Type: Interactive Film Porposal
When: January / February 2011
Client: NFB, National Film Board of Canada / Canadian Museum for Human Rights
Collaborator: Raj Panikkar
Just a month after completing my first project for the NFB, I was gratefully asked again to submit an interactive film concept on the theme of privacy and our human rights. As a joint project between the NFB and the CMHR (Canadian Museum for Human Rights), our proposal, entitled “Right Click”, would engage Canadians and weave their own personal digital footprint into an engaging exploration of the our privacy and rights in a changing online environment. I had the pleasure to work with Raj Panikkar, a long time collaborator (whom you can see in the Peru photo gallery) in the creation of this proposal.
The Universal Declaration of Human Rights enshrines for us several inalienable rights. In Article 12 it states that “No one shall be subjected to arbitrary interference with his privacy, family, home or correspondence, nor to attacks upon his honour and reputation. Everyone has the right to the protection of the law against such interference or attacks.” The Declaration was signed long before our current digital age, which has opened up a new universe of possibilities.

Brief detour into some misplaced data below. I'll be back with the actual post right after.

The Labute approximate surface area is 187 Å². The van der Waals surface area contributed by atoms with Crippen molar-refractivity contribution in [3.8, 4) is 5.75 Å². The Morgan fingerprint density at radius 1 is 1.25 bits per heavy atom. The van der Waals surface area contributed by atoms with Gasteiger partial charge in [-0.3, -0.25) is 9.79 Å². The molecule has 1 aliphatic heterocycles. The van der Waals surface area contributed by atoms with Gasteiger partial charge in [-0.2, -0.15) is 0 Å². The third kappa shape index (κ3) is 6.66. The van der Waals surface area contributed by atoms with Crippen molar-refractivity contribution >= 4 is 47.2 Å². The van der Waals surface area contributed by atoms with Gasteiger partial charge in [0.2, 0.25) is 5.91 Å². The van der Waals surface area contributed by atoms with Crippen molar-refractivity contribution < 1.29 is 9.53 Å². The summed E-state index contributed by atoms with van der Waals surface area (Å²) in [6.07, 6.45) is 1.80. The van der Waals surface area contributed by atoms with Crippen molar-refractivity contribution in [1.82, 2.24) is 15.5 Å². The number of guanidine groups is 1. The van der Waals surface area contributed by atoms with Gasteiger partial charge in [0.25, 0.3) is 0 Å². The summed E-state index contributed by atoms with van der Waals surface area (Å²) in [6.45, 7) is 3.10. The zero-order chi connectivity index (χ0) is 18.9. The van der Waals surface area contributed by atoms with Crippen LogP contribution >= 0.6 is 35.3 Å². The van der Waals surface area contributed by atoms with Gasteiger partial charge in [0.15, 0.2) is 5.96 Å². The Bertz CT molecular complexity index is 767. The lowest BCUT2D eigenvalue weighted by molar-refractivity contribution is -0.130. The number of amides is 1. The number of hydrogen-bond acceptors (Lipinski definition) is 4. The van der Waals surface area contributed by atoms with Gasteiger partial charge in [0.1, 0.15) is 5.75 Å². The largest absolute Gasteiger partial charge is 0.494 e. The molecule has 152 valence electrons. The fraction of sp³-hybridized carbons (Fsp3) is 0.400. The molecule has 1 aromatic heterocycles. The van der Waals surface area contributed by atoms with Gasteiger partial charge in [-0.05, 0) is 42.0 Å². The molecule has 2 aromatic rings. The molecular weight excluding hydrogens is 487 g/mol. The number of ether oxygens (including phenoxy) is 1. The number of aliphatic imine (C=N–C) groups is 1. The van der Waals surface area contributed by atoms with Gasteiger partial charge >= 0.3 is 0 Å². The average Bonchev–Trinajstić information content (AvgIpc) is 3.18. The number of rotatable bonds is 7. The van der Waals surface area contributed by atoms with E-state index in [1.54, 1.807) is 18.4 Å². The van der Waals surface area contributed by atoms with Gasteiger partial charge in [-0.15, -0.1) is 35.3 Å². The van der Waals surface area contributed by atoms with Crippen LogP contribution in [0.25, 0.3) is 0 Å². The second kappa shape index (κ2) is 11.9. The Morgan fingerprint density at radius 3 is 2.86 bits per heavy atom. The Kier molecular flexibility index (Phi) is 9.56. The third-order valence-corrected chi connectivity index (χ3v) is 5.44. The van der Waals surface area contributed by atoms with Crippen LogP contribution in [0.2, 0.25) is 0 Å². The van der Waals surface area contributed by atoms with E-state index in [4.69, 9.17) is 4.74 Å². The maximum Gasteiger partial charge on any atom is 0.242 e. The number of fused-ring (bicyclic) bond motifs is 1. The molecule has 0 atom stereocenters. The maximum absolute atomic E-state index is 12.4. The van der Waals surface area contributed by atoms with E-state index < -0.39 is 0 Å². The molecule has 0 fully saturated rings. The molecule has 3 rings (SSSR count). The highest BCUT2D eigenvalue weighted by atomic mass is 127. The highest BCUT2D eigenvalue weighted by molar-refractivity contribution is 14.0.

One of the challenges we now face is a direct threat to our privacy. The ease of information sharing and the rise of the digital economy have paired together to make our world the least private it’s ever been. And often it seems citizens are not even aware to what degree they are compromising their privacy. However, this age and this challenge also pose new opportunities; the topic is far more complex.
Right Click is an exploration of the various themes and issues surrounding privacy and human rights in a world that is rapidly digitizing. Right Click accomplishes this by taking each user on a personalized journey, using animated visualization, interactive video by thought-leaders and demonstration via user-generated data. Right Click will foster the debate and discussion through a variety of participatory means and encourage the user to investigate all angles of the widening perspectives.